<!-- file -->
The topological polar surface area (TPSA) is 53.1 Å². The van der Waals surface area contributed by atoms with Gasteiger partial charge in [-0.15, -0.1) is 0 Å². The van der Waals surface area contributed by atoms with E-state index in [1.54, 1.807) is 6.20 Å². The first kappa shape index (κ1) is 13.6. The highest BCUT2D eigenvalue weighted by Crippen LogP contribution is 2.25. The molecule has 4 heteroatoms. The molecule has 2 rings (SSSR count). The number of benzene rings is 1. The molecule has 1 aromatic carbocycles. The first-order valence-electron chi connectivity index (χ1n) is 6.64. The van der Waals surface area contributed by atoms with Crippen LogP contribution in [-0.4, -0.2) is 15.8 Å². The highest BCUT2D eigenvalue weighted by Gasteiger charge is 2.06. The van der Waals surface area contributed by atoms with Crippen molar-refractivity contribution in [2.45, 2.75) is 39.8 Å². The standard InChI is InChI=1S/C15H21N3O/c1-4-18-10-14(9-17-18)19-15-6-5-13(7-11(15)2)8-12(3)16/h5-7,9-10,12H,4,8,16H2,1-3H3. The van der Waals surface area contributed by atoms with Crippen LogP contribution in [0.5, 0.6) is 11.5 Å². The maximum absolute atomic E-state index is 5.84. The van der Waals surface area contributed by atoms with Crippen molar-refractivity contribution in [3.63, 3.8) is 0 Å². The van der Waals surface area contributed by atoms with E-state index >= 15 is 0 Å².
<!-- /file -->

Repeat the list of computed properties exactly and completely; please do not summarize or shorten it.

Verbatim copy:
The topological polar surface area (TPSA) is 53.1 Å². The van der Waals surface area contributed by atoms with Gasteiger partial charge in [-0.15, -0.1) is 0 Å². The van der Waals surface area contributed by atoms with E-state index in [1.54, 1.807) is 6.20 Å². The first kappa shape index (κ1) is 13.6. The highest BCUT2D eigenvalue weighted by Crippen LogP contribution is 2.25. The molecule has 4 heteroatoms. The molecule has 2 rings (SSSR count). The number of benzene rings is 1. The molecule has 1 aromatic carbocycles. The first-order valence-electron chi connectivity index (χ1n) is 6.64. The van der Waals surface area contributed by atoms with Crippen LogP contribution in [-0.4, -0.2) is 15.8 Å². The highest BCUT2D eigenvalue weighted by Gasteiger charge is 2.06. The van der Waals surface area contributed by atoms with Crippen molar-refractivity contribution in [2.45, 2.75) is 39.8 Å². The standard InChI is InChI=1S/C15H21N3O/c1-4-18-10-14(9-17-18)19-15-6-5-13(7-11(15)2)8-12(3)16/h5-7,9-10,12H,4,8,16H2,1-3H3. The van der Waals surface area contributed by atoms with Crippen LogP contribution in [0.5, 0.6) is 11.5 Å². The maximum absolute atomic E-state index is 5.84. The van der Waals surface area contributed by atoms with Crippen molar-refractivity contribution in [3.63, 3.8) is 0 Å². The van der Waals surface area contributed by atoms with E-state index >= 15 is 0 Å².